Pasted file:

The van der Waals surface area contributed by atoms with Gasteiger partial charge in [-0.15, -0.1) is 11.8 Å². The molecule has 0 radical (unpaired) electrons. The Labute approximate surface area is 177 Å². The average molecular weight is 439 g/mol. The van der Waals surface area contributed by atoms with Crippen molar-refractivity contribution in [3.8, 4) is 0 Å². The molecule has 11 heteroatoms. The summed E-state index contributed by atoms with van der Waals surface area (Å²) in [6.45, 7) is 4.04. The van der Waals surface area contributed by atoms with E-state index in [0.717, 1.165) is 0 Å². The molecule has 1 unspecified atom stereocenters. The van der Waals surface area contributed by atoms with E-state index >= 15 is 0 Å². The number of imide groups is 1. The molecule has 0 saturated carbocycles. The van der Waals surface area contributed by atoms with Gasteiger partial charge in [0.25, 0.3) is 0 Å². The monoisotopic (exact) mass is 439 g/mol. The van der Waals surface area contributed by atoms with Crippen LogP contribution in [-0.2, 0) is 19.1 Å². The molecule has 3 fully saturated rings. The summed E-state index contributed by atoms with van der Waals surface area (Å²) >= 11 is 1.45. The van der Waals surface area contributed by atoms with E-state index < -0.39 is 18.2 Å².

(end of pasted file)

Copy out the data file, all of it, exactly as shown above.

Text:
The van der Waals surface area contributed by atoms with Gasteiger partial charge in [-0.15, -0.1) is 11.8 Å². The molecule has 0 radical (unpaired) electrons. The Labute approximate surface area is 177 Å². The average molecular weight is 439 g/mol. The van der Waals surface area contributed by atoms with Crippen molar-refractivity contribution in [3.8, 4) is 0 Å². The molecule has 11 heteroatoms. The summed E-state index contributed by atoms with van der Waals surface area (Å²) in [6.45, 7) is 4.04. The van der Waals surface area contributed by atoms with E-state index in [0.717, 1.165) is 0 Å². The molecule has 1 unspecified atom stereocenters. The van der Waals surface area contributed by atoms with E-state index >= 15 is 0 Å². The number of imide groups is 1. The molecule has 0 saturated carbocycles. The van der Waals surface area contributed by atoms with Gasteiger partial charge in [0.25, 0.3) is 0 Å². The monoisotopic (exact) mass is 439 g/mol. The van der Waals surface area contributed by atoms with Crippen LogP contribution in [-0.2, 0) is 19.1 Å². The molecule has 3 fully saturated rings. The summed E-state index contributed by atoms with van der Waals surface area (Å²) >= 11 is 1.45. The van der Waals surface area contributed by atoms with E-state index < -0.39 is 18.2 Å².